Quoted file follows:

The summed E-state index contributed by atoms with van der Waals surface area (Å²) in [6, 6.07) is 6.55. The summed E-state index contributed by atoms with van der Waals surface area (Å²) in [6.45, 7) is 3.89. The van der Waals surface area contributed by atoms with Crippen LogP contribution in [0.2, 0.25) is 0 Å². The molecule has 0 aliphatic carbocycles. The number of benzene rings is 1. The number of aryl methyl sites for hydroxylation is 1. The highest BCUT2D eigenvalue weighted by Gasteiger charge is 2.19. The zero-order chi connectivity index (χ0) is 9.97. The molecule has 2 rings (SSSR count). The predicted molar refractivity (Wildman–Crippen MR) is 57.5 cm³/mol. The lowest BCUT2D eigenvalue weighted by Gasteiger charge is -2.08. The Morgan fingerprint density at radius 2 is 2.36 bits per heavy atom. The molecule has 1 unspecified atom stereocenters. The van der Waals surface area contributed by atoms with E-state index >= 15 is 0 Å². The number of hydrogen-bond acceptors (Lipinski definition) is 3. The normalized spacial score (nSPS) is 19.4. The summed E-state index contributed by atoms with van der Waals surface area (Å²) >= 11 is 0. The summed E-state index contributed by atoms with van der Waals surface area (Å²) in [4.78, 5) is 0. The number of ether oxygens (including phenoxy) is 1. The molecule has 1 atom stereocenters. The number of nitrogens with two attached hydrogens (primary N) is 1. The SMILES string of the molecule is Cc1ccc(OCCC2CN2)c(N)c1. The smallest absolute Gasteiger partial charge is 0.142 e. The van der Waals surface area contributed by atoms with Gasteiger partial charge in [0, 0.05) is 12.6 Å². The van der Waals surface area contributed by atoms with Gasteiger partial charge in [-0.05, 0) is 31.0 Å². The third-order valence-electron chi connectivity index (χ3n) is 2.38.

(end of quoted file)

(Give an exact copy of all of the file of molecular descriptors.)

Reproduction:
The summed E-state index contributed by atoms with van der Waals surface area (Å²) in [6, 6.07) is 6.55. The summed E-state index contributed by atoms with van der Waals surface area (Å²) in [6.45, 7) is 3.89. The van der Waals surface area contributed by atoms with Crippen LogP contribution in [0.2, 0.25) is 0 Å². The molecule has 0 aliphatic carbocycles. The number of benzene rings is 1. The number of aryl methyl sites for hydroxylation is 1. The highest BCUT2D eigenvalue weighted by Gasteiger charge is 2.19. The zero-order chi connectivity index (χ0) is 9.97. The molecule has 2 rings (SSSR count). The predicted molar refractivity (Wildman–Crippen MR) is 57.5 cm³/mol. The lowest BCUT2D eigenvalue weighted by Gasteiger charge is -2.08. The Morgan fingerprint density at radius 2 is 2.36 bits per heavy atom. The molecule has 1 unspecified atom stereocenters. The van der Waals surface area contributed by atoms with E-state index >= 15 is 0 Å². The number of hydrogen-bond acceptors (Lipinski definition) is 3. The normalized spacial score (nSPS) is 19.4. The summed E-state index contributed by atoms with van der Waals surface area (Å²) >= 11 is 0. The summed E-state index contributed by atoms with van der Waals surface area (Å²) in [4.78, 5) is 0. The number of ether oxygens (including phenoxy) is 1. The molecule has 1 atom stereocenters. The number of nitrogens with two attached hydrogens (primary N) is 1. The SMILES string of the molecule is Cc1ccc(OCCC2CN2)c(N)c1. The smallest absolute Gasteiger partial charge is 0.142 e. The van der Waals surface area contributed by atoms with Gasteiger partial charge in [0, 0.05) is 12.6 Å². The van der Waals surface area contributed by atoms with Gasteiger partial charge in [-0.05, 0) is 31.0 Å². The third-order valence-electron chi connectivity index (χ3n) is 2.38.